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Marine Ecology Progress Series

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MEPS 122:277-306 (1995)  -  doi:10.3354/meps122277

A comprehensive analysis of the effects of offshore oil and gas exploration and production on the benthic communities of the Norwegian continental shelf

Olsgard F, Gray JS

Multivariate statistical analyses of data on environmental variables and benthic fauna from 14 oil and gasfields obtained from 24 surveys collected between 1985 and 1993 are presented. At all fields oil-based drilling mud was used. The purpose of this study was to investigate contamination gradients, assess effects on benthic fauna both spatially and temporally and to evaluate measures such as diversity indices, indicator species and multivariate analysis techniques in assessment of pollution. Results from analyses of baseline surveys of environmental variables and fauna were characterised by a lack of distinct gradients in station placement, having a typical shot-gun pattern in PCA-, DCA- and MDS-ordination analyses. Likewise there was no consistency in which environmental variables correlated with the fauna. Contamination was assessed using all the physical and chemical data in classification and PCA-ordination analyses. Clear patterns were found using 4 categories, conveniently termed initial, moderate, severe and gross. The categories were usually apparent as rings radiating from the platform. Initial contamination of the outermost areas at most fields was shown as elevated levels of barium and total hydrocarbons (THC) and sometimes also by elevated levels of zinc, copper, cadmium and lead. Three fields were studied in particular and showed contaminated areas of over 100 km2 (Valhall), over 15 km2 (Gyda) and over 10 km2 (Veslefrikk). After a period of 6 to 9 yr contamination had spread, so that nearly all of the outermost stations 2 to 6 km away from the platforms showed evidence of contamination. Thus, the existing sampling design is no longer suitable for assessment of the area contaminated. Effects on the fauna showed, as with contamination, 4 categories. Analyses linking fauna and environmental variables indicated that the effects were mainly related to THC, barium and strontium, but also to metals like zinc, copper, cadmium and lead, which are all discharged in drill-cuttings. Effects on the fauna closely followed the patterns of contamination with only a few stations at each field that were contaminated not showing effects. Thus the areas showing effects were only slightly less than the areas contaminated. Subsequent to cessation of discharges biodegradation of oil and reduced concentrations of THC were observed. Yet there was an extension of areas where the fauna was affected several years after cessation of drill-cutting discharges.This may indicate that barite and related compounds associated with the discharges also have an environmental impact. However, preliminary results from fields using only water-based mud clearly indicate a reduction in environmental contamination and biological impact, compared to effects reported here, for oil-based drill-cuttings. Diversity indices applied to the data did not show the extent of effects and such indices alone should not be used to interpret changes. The consistent patterns that the multivariate techniques were able to detect showed that these methods were far superior. Analyses of the initial effects on the fauna showed that there were no consistent patterns in changes in species composition over fields or time, and thus the search for 'universal' sensitive indicator species does not seem to be rewarding. Yet under gross effects of pollution there were consistent patterns with the same species dominating.Finally, the initial effects of pollution included severe reductions in organisms that are key components of the benthic communities and also food for bottom-living fish, and are thus ecologically important. The new fauna which establishes in the contaminated sediments close to platforms, often with high abundance, will probably be less valuable as a food source for fish populations since it is of small size and lives sub-surface.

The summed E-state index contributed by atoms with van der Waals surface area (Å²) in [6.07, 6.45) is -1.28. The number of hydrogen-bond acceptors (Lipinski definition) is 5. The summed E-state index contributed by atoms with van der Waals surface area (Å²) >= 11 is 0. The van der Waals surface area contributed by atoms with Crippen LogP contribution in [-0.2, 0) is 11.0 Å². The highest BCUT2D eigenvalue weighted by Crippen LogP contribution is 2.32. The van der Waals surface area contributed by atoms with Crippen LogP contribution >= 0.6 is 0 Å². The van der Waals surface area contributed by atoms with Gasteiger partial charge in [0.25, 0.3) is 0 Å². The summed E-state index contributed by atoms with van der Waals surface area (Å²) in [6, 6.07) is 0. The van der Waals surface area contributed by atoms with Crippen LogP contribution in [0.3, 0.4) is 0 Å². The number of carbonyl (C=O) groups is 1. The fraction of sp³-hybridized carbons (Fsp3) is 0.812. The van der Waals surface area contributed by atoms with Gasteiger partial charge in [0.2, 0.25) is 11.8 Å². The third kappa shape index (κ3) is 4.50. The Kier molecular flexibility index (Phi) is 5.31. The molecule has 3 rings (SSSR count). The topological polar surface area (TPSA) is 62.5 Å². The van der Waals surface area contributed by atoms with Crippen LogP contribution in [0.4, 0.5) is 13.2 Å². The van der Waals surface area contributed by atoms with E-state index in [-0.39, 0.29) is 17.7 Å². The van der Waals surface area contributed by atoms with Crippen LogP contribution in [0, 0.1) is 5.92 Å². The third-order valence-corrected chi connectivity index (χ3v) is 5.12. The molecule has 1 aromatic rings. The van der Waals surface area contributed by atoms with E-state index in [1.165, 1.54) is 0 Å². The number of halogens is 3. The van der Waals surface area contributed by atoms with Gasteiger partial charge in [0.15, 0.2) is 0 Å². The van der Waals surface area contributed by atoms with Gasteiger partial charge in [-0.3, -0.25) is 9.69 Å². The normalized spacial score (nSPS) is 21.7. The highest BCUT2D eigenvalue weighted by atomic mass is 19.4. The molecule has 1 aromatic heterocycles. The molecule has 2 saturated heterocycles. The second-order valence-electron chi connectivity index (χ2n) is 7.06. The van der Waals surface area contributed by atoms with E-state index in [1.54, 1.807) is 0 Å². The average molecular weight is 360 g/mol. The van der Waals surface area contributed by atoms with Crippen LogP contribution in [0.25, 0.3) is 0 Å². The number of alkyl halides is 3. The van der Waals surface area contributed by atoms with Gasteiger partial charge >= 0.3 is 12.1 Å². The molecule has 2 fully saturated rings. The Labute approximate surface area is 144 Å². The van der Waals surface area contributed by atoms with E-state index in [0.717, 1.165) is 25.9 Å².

Macrobenthos · Multivariate analyses · Norway · Offshore · Oil drilling

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